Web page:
Then this week, Calabria and the GSEs have rolled out an across-the-board 50 bp delivery fee on all refinances. This is a direct hit to consumers and will end up as extremely large costs to the pipelines of loans in process that already have their rates locked in. As MBA’s Bob Broeksmit told the Wall Street Journal: “For the GSEs to add a 50 basis-point surcharge on refinances when the nation is struggling with the greatest economic downturn since the Great Depression is outrageous.”  

All of this comes while Calabria has proposed a capital rule that would raise pricing across the board, consistent with his manifesto for leaving a crippled GSE model as they are “released” from conservatorship. He has raised multiple biased attacks against nonbanks despite the fact that non-banks have never been the source of federal intervention during financial meltdowns.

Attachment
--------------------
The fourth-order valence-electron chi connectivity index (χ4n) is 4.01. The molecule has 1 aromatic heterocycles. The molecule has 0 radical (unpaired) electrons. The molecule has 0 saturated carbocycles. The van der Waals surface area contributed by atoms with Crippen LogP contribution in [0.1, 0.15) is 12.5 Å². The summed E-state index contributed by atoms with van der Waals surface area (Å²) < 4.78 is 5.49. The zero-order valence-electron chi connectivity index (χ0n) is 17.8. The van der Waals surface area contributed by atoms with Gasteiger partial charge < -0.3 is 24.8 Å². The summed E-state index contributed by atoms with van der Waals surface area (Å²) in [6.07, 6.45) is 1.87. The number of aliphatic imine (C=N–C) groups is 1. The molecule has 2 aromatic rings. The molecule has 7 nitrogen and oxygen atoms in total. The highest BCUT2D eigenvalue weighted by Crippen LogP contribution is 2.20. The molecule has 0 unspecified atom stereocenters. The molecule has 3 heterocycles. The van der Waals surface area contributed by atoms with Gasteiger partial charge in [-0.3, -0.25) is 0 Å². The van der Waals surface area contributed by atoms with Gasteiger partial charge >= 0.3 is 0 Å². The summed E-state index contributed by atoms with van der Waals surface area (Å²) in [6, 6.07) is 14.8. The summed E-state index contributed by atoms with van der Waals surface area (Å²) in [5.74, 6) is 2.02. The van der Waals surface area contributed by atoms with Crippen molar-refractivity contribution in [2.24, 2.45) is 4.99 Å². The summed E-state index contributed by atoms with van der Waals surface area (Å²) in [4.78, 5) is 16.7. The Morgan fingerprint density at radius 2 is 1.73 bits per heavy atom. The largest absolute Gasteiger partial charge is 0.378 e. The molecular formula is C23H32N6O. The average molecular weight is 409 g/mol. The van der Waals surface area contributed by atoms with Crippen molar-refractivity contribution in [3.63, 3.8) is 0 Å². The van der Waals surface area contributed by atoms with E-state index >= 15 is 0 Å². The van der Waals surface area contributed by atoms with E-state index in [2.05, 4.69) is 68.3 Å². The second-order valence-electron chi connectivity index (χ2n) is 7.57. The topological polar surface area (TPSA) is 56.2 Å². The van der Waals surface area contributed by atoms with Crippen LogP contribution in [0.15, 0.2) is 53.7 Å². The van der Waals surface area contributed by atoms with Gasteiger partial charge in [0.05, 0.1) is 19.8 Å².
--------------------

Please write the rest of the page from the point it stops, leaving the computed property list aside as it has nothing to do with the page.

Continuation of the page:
In fact, Calabria has always worked to curtail the non bank market stating in that same 2011 testimony, “Moving more of the mortgage sector to banks and thrifts would also insure that there is at least some capital behind our mortgage market.“  

It’s time to take the gloves off. The FHFA is not a friend to the housing community and failure to be vocal will be perhaps the greatest mistake industry leaders can make. This isn’t about protecting taxpayers, this is about increasing the cost and availability of mortgages for hard working Americans in the middle of a global pandemic.  That’s shameful.  – David Stevens